There is no B2B or B2C in business – just H2H ‘Human to Human’ with Bryan Kramer
“Finding agreement is the hardest thing that we can do as humans,
but we have to do it if we want to survive”
- Following the structure is the biggest variable to implement human to human strategy. It connects with you as if you were connecting with a human.
- Because of the pandemic, people are now working from home which has totally humanized business across the world. We are at our most human core today as compared to the situation six months ago.
- If a company is wanting to scale, It is important to keep human tendencies and human nature intact and in place.
- In this era of digital, virtual and automated technology, it is substantial to get connected and to get closer together. To be able to consider the full potential of binding together, here are the 3 pillars to become more connected.
Analyzing the data by breaking it down based on the customer’s journey can come up with the right answers to all the different human touchpoints. It reverses engineers exactly the pinpoints where we can make a bigger difference.
A human brand is how you look at yourself from an inside-out perspective.
Small businesses are more of a human brand than the larger ones.
Having a connection is the common denominator why a person shares online.
Futurists are called the influencers of the IBM program. They see how future businesses function.
LinkedIn Local Movement – an event wherein it brought people together for a common good and have allowed everyone a platform to create together in harmony where all of them felt a sense of pride and ownership over what was created. It made a great human memory where they experienced immense human interaction and will be shared to others.
Connecting with people is a natural need when you are in a networking event.
We are what we share.
By sharing your authentic brand and memorable experience add up to your personal branding. It tells your audience who you are and what you believe in.
Intimacy is the ultimate way to create customers for life. It will end up sharing or buying more because of the connection they felt.
The simpler the things are, the easier they are to remember. And the more you can create that human connection, the more people are going to want to remember it as well.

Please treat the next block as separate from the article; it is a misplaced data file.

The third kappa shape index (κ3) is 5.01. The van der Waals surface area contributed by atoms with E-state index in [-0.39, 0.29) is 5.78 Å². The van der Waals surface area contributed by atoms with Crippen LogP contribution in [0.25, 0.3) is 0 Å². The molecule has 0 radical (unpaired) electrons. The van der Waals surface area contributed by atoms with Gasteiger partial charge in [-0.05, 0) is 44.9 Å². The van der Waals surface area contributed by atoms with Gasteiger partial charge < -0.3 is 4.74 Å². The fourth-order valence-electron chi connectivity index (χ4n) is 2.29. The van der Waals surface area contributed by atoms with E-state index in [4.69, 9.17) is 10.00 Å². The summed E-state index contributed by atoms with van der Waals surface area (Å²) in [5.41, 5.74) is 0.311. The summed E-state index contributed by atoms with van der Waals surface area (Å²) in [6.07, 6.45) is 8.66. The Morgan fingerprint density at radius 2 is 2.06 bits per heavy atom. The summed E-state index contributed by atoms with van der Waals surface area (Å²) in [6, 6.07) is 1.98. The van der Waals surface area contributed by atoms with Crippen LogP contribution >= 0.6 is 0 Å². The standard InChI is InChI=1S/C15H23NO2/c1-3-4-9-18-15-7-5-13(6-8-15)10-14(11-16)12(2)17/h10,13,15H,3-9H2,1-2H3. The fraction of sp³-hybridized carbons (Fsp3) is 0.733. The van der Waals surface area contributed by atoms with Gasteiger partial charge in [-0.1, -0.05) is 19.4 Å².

What happens offline, also works exactly online.
Covid period pushes the people to pitch their businesses through zoom connections. This has never been harder to reach through the screen and create intimacy.
The more people have the context behind you, the more they’re going to want to connect with you.
Share and understand your context, gain alignment, survive and succeed beyond what you want with your customer or with your potential customer.
Finding agreement is the hardest thing that we can do as humans, but we have to do it if we want to survive.
3 pillars to become more connected and to get closer together:
- simplicity – being simple makes it more retainable to human’s memory
- Empathy – understanding and sharing the feelings with your customer
- Imperfection – knowing to accept flaws and being incomplete
Questions to understand the customer’s journey
- Where does the customer enter and where does the customer buy your product?
- Where does the customer get the customer experience? How about their customer support?
- At what points are all the different touchpoints?
- Where did they exit and why? Also, what is it that they exit for?
- Why aren’t they coming back?
For Introverts: How to make your own brand without sharing your personal life online?
- Explore what and where you wanted to be
- Know that there are different personalities and there are different types of people who don’t share equally.
- Don’t expect everybody to do the same things.
6 Different personality types based on how they share online: